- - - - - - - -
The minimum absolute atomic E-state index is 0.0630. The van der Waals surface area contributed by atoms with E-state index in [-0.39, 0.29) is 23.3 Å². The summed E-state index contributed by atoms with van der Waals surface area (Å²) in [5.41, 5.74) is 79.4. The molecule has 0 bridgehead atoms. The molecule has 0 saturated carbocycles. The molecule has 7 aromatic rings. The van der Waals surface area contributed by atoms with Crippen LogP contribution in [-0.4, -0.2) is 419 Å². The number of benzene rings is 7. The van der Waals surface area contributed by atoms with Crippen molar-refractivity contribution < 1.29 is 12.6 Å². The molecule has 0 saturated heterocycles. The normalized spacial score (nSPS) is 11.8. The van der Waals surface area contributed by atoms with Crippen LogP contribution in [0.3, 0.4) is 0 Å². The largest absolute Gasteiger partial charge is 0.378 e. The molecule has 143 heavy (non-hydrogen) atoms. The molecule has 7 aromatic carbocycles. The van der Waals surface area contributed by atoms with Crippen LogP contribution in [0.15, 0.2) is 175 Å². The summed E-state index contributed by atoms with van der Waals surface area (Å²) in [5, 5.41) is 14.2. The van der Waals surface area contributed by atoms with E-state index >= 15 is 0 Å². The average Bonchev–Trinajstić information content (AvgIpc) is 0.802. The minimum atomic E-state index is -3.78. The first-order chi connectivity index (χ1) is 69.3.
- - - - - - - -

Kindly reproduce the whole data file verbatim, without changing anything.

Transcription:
The minimum absolute atomic E-state index is 0.0630. The van der Waals surface area contributed by atoms with E-state index in [-0.39, 0.29) is 23.3 Å². The summed E-state index contributed by atoms with van der Waals surface area (Å²) in [5.41, 5.74) is 79.4. The molecule has 0 bridgehead atoms. The molecule has 0 saturated carbocycles. The molecule has 7 aromatic rings. The van der Waals surface area contributed by atoms with Crippen LogP contribution in [-0.4, -0.2) is 419 Å². The number of benzene rings is 7. The van der Waals surface area contributed by atoms with Crippen molar-refractivity contribution < 1.29 is 12.6 Å². The molecule has 0 saturated heterocycles. The normalized spacial score (nSPS) is 11.8. The van der Waals surface area contributed by atoms with Crippen LogP contribution in [0.3, 0.4) is 0 Å². The largest absolute Gasteiger partial charge is 0.378 e. The molecule has 143 heavy (non-hydrogen) atoms. The molecule has 7 aromatic carbocycles. The van der Waals surface area contributed by atoms with Crippen LogP contribution in [0.15, 0.2) is 175 Å². The summed E-state index contributed by atoms with van der Waals surface area (Å²) in [5, 5.41) is 14.2. The van der Waals surface area contributed by atoms with E-state index >= 15 is 0 Å². The average Bonchev–Trinajstić information content (AvgIpc) is 0.802. The minimum atomic E-state index is -3.78. The first-order chi connectivity index (χ1) is 69.3.